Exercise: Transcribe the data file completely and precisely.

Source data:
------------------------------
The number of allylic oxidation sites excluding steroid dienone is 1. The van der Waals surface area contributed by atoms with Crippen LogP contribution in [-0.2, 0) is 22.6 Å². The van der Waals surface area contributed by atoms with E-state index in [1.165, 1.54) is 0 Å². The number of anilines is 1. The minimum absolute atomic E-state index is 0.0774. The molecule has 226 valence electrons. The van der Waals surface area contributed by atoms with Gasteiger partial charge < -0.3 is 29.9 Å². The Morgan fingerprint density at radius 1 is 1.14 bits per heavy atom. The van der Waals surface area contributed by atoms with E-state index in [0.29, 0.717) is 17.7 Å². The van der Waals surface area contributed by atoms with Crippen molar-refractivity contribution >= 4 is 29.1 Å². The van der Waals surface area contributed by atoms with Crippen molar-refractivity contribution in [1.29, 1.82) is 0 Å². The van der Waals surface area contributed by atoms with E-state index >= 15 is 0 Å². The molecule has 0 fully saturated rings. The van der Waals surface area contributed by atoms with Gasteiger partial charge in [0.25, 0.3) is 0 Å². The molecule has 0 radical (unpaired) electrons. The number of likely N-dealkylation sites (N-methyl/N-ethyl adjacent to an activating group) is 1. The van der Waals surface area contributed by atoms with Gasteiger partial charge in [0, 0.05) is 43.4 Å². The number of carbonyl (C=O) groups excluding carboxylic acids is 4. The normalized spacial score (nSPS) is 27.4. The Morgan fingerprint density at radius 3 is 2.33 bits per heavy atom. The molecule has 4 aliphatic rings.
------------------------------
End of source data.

The number of allylic oxidation sites excluding steroid dienone is 1. The van der Waals surface area contributed by atoms with Crippen LogP contribution in [-0.2, 0) is 22.6 Å². The van der Waals surface area contributed by atoms with E-state index in [1.165, 1.54) is 0 Å². The number of anilines is 1. The minimum absolute atomic E-state index is 0.0774. The molecule has 226 valence electrons. The van der Waals surface area contributed by atoms with Gasteiger partial charge < -0.3 is 29.9 Å². The Morgan fingerprint density at radius 1 is 1.14 bits per heavy atom. The van der Waals surface area contributed by atoms with E-state index in [0.29, 0.717) is 17.7 Å². The van der Waals surface area contributed by atoms with Crippen molar-refractivity contribution >= 4 is 29.1 Å². The van der Waals surface area contributed by atoms with Crippen molar-refractivity contribution in [1.29, 1.82) is 0 Å². The van der Waals surface area contributed by atoms with E-state index >= 15 is 0 Å². The molecule has 0 fully saturated rings. The van der Waals surface area contributed by atoms with Gasteiger partial charge in [0.25, 0.3) is 0 Å². The molecule has 0 radical (unpaired) electrons. The number of likely N-dealkylation sites (N-methyl/N-ethyl adjacent to an activating group) is 1. The van der Waals surface area contributed by atoms with Gasteiger partial charge in [0, 0.05) is 43.4 Å². The number of carbonyl (C=O) groups excluding carboxylic acids is 4. The normalized spacial score (nSPS) is 27.4. The Morgan fingerprint density at radius 3 is 2.33 bits per heavy atom. The molecule has 4 aliphatic rings.